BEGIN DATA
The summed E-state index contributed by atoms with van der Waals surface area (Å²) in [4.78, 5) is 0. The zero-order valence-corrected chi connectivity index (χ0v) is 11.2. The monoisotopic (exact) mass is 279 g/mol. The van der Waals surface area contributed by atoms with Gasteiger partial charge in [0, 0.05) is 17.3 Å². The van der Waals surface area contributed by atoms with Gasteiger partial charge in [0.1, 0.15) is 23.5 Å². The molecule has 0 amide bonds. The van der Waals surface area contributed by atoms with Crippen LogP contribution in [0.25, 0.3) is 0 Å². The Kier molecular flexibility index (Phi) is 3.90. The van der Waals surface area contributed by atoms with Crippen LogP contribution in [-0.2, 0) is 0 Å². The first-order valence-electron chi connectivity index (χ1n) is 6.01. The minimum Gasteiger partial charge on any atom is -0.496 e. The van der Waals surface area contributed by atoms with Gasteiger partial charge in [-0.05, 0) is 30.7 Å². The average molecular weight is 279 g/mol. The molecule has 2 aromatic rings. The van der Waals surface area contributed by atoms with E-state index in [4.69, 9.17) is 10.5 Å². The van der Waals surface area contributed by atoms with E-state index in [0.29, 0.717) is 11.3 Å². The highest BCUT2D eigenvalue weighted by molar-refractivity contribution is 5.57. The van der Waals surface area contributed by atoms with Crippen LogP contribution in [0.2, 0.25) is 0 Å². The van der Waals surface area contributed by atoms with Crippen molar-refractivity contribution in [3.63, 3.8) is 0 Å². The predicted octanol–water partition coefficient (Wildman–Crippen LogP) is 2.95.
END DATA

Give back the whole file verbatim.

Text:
The summed E-state index contributed by atoms with van der Waals surface area (Å²) in [4.78, 5) is 0. The zero-order valence-corrected chi connectivity index (χ0v) is 11.2. The monoisotopic (exact) mass is 279 g/mol. The van der Waals surface area contributed by atoms with Gasteiger partial charge in [0, 0.05) is 17.3 Å². The van der Waals surface area contributed by atoms with Gasteiger partial charge in [0.1, 0.15) is 23.5 Å². The molecule has 0 amide bonds. The van der Waals surface area contributed by atoms with Crippen LogP contribution in [0.25, 0.3) is 0 Å². The Kier molecular flexibility index (Phi) is 3.90. The van der Waals surface area contributed by atoms with Crippen LogP contribution in [-0.2, 0) is 0 Å². The first-order valence-electron chi connectivity index (χ1n) is 6.01. The minimum Gasteiger partial charge on any atom is -0.496 e. The van der Waals surface area contributed by atoms with Gasteiger partial charge in [-0.05, 0) is 30.7 Å². The average molecular weight is 279 g/mol. The molecule has 2 aromatic rings. The van der Waals surface area contributed by atoms with E-state index in [4.69, 9.17) is 10.5 Å². The van der Waals surface area contributed by atoms with E-state index in [0.29, 0.717) is 11.3 Å². The highest BCUT2D eigenvalue weighted by molar-refractivity contribution is 5.57. The van der Waals surface area contributed by atoms with Crippen LogP contribution in [0.2, 0.25) is 0 Å². The van der Waals surface area contributed by atoms with Crippen molar-refractivity contribution in [3.63, 3.8) is 0 Å². The predicted octanol–water partition coefficient (Wildman–Crippen LogP) is 2.95.